There are number of different elements here.

1. In the work environment it is a legal requirement to have a *portable electrical appliances* checked for electrical safety. Usually this done by visually checking the condition of the wiring (frayed, tight, etc.), the appropriateness of the plug fuse (13A for an appliance that uses just 1 amp is not on) and then, usually using an automated system, insulation and leakage tests. Depending on the item the test is valid for varying periods (say, 24 months for a computer, 6 months for an electric kettle or iron).

2. Non-compliance could affect a club's insurance and lead to massive personal losses.

3. Initially H&S was about reducing risk and hazard to a reasonable level. (Tipex was a prime example of how it all went wrong. Very high hazard so it got banned by most companies, but very low risk as such small quantities are used. Risk multiplied by hazard was very low.) It applies right across the board: ladder, cars, electrics, chemicals, ad nauseam - and I *mean* 'nauseam'. However, H&S is increasingly becoming a method of protecting those who are no longer able to asses risk and hazard. In fact we have bred a generation that is becoming incapable of assessing risk and hazard.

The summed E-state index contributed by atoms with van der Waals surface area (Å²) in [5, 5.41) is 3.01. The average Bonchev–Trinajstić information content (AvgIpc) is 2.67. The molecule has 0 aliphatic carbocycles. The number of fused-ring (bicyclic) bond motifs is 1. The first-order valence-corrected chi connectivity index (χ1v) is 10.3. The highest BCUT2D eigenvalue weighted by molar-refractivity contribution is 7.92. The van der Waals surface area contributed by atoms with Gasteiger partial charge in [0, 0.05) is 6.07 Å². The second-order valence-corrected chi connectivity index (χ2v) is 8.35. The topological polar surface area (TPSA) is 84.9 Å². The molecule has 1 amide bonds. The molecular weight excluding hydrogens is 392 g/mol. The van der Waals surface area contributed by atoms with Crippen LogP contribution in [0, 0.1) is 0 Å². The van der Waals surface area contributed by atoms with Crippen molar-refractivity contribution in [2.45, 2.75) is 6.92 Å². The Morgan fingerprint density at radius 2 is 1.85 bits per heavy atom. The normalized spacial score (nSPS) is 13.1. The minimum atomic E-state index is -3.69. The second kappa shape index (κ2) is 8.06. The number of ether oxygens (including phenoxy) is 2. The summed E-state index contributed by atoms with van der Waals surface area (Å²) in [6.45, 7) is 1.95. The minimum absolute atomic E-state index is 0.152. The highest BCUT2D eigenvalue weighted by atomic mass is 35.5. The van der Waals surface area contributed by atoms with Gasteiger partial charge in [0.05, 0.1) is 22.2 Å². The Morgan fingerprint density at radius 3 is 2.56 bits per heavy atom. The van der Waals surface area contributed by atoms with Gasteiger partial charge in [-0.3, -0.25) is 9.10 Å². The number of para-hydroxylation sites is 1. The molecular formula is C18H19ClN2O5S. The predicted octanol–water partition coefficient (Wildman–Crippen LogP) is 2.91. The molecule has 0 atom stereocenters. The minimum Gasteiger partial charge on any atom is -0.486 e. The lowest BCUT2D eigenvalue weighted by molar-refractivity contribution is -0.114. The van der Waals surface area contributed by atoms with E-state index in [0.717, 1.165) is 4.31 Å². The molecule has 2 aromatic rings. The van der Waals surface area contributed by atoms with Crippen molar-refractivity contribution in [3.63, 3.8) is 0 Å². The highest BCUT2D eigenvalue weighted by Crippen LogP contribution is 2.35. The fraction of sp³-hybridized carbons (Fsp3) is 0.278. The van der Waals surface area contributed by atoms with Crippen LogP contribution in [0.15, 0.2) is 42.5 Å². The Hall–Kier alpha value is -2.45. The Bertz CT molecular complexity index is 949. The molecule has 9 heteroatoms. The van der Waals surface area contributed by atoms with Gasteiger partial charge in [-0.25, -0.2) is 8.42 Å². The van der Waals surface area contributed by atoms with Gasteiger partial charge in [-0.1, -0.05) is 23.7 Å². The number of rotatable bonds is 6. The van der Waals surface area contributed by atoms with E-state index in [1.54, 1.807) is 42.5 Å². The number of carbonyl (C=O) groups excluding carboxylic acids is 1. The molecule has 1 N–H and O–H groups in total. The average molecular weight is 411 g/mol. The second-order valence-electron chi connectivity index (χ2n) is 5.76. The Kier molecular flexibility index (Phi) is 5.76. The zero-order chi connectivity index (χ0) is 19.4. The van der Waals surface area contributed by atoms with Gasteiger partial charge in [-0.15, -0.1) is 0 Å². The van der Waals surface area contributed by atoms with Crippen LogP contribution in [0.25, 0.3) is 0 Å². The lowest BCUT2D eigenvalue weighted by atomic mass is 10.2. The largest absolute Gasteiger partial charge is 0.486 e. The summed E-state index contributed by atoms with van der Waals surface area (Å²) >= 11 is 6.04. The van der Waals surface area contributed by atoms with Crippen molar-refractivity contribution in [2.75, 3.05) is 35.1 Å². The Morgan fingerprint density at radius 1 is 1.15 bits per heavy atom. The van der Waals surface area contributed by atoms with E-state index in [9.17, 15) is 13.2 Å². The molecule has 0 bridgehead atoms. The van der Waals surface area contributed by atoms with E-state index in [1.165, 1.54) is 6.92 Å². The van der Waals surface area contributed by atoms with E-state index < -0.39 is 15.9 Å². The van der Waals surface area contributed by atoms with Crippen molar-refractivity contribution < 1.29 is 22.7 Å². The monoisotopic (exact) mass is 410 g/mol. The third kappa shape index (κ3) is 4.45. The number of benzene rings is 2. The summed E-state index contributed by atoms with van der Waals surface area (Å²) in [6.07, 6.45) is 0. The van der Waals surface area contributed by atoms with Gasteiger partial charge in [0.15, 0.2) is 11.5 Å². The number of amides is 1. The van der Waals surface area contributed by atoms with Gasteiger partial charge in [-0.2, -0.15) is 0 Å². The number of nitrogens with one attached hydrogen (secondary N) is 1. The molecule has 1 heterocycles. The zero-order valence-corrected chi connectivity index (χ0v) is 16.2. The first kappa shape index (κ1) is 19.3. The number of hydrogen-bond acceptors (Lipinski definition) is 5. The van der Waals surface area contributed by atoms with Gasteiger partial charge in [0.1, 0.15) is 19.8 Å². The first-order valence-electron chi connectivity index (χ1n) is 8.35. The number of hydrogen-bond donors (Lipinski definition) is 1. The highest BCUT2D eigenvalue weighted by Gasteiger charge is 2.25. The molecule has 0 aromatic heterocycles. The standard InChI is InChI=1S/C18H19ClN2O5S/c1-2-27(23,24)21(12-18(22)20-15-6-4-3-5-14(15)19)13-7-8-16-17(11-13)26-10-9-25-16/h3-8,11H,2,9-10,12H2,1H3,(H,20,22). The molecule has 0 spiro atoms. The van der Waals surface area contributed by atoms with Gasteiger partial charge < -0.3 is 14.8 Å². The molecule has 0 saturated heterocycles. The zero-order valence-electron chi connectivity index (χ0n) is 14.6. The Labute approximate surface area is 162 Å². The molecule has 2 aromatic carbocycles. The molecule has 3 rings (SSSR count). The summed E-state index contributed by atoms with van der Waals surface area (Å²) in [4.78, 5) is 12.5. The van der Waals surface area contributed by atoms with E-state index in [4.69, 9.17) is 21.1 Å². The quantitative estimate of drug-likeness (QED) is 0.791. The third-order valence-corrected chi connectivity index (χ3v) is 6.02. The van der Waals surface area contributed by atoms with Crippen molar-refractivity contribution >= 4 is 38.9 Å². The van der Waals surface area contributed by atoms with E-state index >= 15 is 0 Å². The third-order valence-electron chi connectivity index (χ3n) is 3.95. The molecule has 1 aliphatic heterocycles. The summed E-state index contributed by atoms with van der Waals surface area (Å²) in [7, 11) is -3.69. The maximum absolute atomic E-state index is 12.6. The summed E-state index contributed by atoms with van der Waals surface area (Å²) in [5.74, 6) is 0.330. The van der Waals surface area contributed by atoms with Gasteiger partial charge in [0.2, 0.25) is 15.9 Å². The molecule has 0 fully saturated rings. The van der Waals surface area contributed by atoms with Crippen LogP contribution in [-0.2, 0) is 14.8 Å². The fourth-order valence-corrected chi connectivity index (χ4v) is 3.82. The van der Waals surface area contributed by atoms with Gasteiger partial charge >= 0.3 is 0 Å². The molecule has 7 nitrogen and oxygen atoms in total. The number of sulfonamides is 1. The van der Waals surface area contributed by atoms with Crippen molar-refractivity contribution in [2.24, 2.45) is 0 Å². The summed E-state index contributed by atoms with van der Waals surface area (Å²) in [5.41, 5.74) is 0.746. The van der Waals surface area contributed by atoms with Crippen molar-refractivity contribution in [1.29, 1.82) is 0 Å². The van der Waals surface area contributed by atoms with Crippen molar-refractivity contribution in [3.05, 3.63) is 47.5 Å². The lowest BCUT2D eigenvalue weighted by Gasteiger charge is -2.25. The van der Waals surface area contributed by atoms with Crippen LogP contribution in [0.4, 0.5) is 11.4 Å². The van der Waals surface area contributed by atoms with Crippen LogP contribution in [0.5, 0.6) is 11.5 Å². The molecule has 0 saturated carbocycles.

So, before a model railway is connected up at an exhibition, the mains side (technically know as 'low voltage') should have been checked and some form of certificate issued, or at least the owner should be able to prove competence at doign it them self.

4. The regulations regarding external mains supplies are more rigorous than for internal wiring, and I would have thought 'external' included garden shed. Having said that, wiring is common sense.

I hope that helps throw some light on teh subject.

All the best,